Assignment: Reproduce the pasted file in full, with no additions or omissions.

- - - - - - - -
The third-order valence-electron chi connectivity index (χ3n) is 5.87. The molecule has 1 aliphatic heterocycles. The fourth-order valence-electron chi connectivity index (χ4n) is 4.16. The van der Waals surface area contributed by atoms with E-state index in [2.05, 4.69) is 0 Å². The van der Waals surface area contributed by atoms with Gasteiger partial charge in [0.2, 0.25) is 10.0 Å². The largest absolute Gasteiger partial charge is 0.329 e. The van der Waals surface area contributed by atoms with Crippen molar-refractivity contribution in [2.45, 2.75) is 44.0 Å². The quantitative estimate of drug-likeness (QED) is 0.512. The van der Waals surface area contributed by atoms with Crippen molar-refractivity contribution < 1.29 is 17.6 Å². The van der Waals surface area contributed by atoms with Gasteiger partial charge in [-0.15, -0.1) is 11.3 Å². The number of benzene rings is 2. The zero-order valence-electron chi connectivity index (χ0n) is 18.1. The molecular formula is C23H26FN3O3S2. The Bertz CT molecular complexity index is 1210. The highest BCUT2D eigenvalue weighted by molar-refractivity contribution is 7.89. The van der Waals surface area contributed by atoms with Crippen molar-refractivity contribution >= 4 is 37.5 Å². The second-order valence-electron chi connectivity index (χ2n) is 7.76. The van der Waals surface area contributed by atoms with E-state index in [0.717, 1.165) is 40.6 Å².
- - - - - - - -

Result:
The third-order valence-electron chi connectivity index (χ3n) is 5.87. The molecule has 1 aliphatic heterocycles. The fourth-order valence-electron chi connectivity index (χ4n) is 4.16. The van der Waals surface area contributed by atoms with E-state index in [2.05, 4.69) is 0 Å². The van der Waals surface area contributed by atoms with Gasteiger partial charge in [0.2, 0.25) is 10.0 Å². The largest absolute Gasteiger partial charge is 0.329 e. The van der Waals surface area contributed by atoms with Crippen molar-refractivity contribution in [2.45, 2.75) is 44.0 Å². The quantitative estimate of drug-likeness (QED) is 0.512. The van der Waals surface area contributed by atoms with Crippen molar-refractivity contribution < 1.29 is 17.6 Å². The van der Waals surface area contributed by atoms with Gasteiger partial charge in [-0.15, -0.1) is 11.3 Å². The number of benzene rings is 2. The zero-order valence-electron chi connectivity index (χ0n) is 18.1. The molecular formula is C23H26FN3O3S2. The Bertz CT molecular complexity index is 1210. The highest BCUT2D eigenvalue weighted by molar-refractivity contribution is 7.89. The van der Waals surface area contributed by atoms with Crippen molar-refractivity contribution >= 4 is 37.5 Å². The second-order valence-electron chi connectivity index (χ2n) is 7.76. The van der Waals surface area contributed by atoms with E-state index in [0.717, 1.165) is 40.6 Å².